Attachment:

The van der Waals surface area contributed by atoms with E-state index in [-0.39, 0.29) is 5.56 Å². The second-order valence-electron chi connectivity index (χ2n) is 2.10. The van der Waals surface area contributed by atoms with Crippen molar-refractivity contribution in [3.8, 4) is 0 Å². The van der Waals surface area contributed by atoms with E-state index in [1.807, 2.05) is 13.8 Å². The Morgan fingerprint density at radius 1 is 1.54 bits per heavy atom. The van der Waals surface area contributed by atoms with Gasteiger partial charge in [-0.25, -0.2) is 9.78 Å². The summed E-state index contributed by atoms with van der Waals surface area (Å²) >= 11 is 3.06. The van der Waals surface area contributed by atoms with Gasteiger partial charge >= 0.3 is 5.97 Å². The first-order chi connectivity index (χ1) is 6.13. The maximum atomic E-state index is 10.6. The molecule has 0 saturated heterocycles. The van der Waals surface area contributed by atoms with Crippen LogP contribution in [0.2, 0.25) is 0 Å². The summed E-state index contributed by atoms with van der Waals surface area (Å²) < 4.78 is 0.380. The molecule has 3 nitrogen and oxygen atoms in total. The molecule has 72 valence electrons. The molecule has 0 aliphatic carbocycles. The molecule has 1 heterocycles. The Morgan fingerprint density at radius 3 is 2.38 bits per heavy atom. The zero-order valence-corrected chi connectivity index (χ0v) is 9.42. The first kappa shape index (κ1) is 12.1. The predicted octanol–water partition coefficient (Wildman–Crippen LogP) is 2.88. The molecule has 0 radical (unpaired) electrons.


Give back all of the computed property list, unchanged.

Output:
The van der Waals surface area contributed by atoms with E-state index in [-0.39, 0.29) is 5.56 Å². The second-order valence-electron chi connectivity index (χ2n) is 2.10. The van der Waals surface area contributed by atoms with Crippen molar-refractivity contribution in [3.8, 4) is 0 Å². The van der Waals surface area contributed by atoms with E-state index in [1.807, 2.05) is 13.8 Å². The Morgan fingerprint density at radius 1 is 1.54 bits per heavy atom. The van der Waals surface area contributed by atoms with Gasteiger partial charge in [-0.25, -0.2) is 9.78 Å². The summed E-state index contributed by atoms with van der Waals surface area (Å²) >= 11 is 3.06. The van der Waals surface area contributed by atoms with Gasteiger partial charge >= 0.3 is 5.97 Å². The first-order chi connectivity index (χ1) is 6.13. The maximum atomic E-state index is 10.6. The molecule has 0 saturated heterocycles. The van der Waals surface area contributed by atoms with Crippen LogP contribution in [0.2, 0.25) is 0 Å². The summed E-state index contributed by atoms with van der Waals surface area (Å²) < 4.78 is 0.380. The molecule has 3 nitrogen and oxygen atoms in total. The molecule has 72 valence electrons. The molecule has 0 aliphatic carbocycles. The molecule has 1 heterocycles. The Morgan fingerprint density at radius 3 is 2.38 bits per heavy atom. The zero-order valence-corrected chi connectivity index (χ0v) is 9.42. The first kappa shape index (κ1) is 12.1. The predicted octanol–water partition coefficient (Wildman–Crippen LogP) is 2.88. The molecule has 0 radical (unpaired) electrons.